IMF to allow up to 2-year debt service relief to poor states

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international monetary fund

ISLAMABAD: The International Monetary Fund (IMF) Executive Board decided on Friday to allow all member countries with per capita income below the World Bank’s operational threshold for concessional support to qualify for debt service relief for up to two years.
According to a press statement, in direct response to the COVID-19 crisis the IMF Board has adopted some immediate enhancements to its Catastrophe Containment and Relief Trust (CCRT) to enable the Fund to provide debt service relief for its poorest and most vulnerable members.
The CCRT enables the IMF to deliver grants for debt relief benefitting eligible low-income countries in the wake of catastrophic natural disasters and major, fast-spreading public health emergencies, says the statement issued to TLTP at late night. The COVID-19 outbreak and the associated global economic turmoil creates a critical need to support the Fund’s membership, including exceptional balance of payments support for the poorest members especially impacted by the pandemic.
Well-targeted support will allow these countries to prioritize medical spending and health-related as well as other immediate needs in the challenging economic environment, characterized by sharp declines in income, lost revenue and higher expenses.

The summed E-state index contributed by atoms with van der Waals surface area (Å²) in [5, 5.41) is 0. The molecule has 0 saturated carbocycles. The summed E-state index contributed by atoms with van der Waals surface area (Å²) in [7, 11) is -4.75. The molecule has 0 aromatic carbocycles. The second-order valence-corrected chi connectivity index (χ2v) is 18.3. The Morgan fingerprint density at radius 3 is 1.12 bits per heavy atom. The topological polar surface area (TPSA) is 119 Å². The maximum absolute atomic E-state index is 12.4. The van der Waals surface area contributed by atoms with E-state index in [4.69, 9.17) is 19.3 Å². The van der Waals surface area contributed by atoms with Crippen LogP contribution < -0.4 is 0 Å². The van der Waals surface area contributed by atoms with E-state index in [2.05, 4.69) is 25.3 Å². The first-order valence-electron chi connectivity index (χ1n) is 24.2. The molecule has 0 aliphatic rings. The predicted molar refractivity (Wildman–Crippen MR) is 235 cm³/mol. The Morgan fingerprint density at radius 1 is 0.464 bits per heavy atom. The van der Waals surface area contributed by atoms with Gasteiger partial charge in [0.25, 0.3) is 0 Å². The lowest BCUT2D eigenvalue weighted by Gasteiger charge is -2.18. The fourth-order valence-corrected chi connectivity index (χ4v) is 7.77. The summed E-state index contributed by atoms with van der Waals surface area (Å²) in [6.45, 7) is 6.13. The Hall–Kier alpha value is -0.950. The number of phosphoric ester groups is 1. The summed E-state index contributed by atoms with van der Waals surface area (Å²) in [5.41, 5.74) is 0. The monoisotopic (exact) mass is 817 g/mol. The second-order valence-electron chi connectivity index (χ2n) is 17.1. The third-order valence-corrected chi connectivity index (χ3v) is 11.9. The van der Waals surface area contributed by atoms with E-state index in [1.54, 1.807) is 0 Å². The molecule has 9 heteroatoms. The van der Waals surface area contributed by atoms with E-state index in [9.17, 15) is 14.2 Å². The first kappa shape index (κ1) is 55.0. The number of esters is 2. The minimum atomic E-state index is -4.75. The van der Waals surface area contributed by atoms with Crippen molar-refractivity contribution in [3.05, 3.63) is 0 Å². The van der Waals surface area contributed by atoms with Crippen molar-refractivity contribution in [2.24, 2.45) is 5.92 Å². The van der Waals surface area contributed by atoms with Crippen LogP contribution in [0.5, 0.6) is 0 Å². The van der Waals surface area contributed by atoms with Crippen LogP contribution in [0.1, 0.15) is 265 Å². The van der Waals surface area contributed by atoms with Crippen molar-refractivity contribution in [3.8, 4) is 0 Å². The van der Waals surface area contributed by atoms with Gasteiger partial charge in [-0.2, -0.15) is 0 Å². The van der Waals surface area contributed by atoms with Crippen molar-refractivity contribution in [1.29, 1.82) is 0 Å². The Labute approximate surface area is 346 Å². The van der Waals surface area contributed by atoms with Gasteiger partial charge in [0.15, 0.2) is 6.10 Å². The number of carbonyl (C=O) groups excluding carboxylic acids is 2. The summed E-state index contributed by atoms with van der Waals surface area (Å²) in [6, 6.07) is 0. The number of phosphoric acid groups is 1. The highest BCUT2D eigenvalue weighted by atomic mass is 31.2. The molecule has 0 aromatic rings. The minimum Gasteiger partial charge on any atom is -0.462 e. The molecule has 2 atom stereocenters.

In that context, the IMF Executive Board has approved changes to the CCRT that expand the qualification criteria to better cover the circumstances created by a global pandemic and to focus on delivering support for the most immediate needs. Specifically, the decision will allow all member countries with per capita income below the World Bank’s operational threshold for concessional support to qualify for debt service relief for up to two years.
This would apply when a life-threatening global pandemic is inflicting severe economic disruption across the Fund’s membership and is creating balance of payments needs on such a scale to warrant a concerted international effort to support the poorest and most vulnerable countries.
The IMF has also launched a fund-raising exercise that would enable the Trust to provide about $1 billion for the current pandemic. Ms. Georgieva has called upon the Fund’s economically stronger member countries to help replenish the CCRT, which had only $200 million available for the world’s poorest countries.
The U.K. has responded with a pledge for £150 million ($183 million). Other donors, including Japan and China, are also coming forward with important contributions. “The IMF’s revamped Catastrophe Containment and Relief Trust can now provide rapid debt service relief on IMF debt obligations to more of our poorest and most vulnerable members.
This will help them to channel more of their scarce financial resources to their vital emergency medical and other relief efforts,” IMF Managing Director Kristalina Georgieva said. “Furthermore, we are calling on donor countries to replenish the Trust’s resources to help boost our ability to provide additional debt service relief to our poorest member countries.”
Meanwhile, International Monetary and Financial Committee (IMFC) Chair Lesetja Kganyago and IMF Managing Director Kristalina Georgieva said this in a joint statement issued here following Friday’s conference call of the IMFC that IMF stands ready to use its US $1 trillion financial capacity to support its member countries to cope with the economic and financial crisis amid COVID-19 pandemic.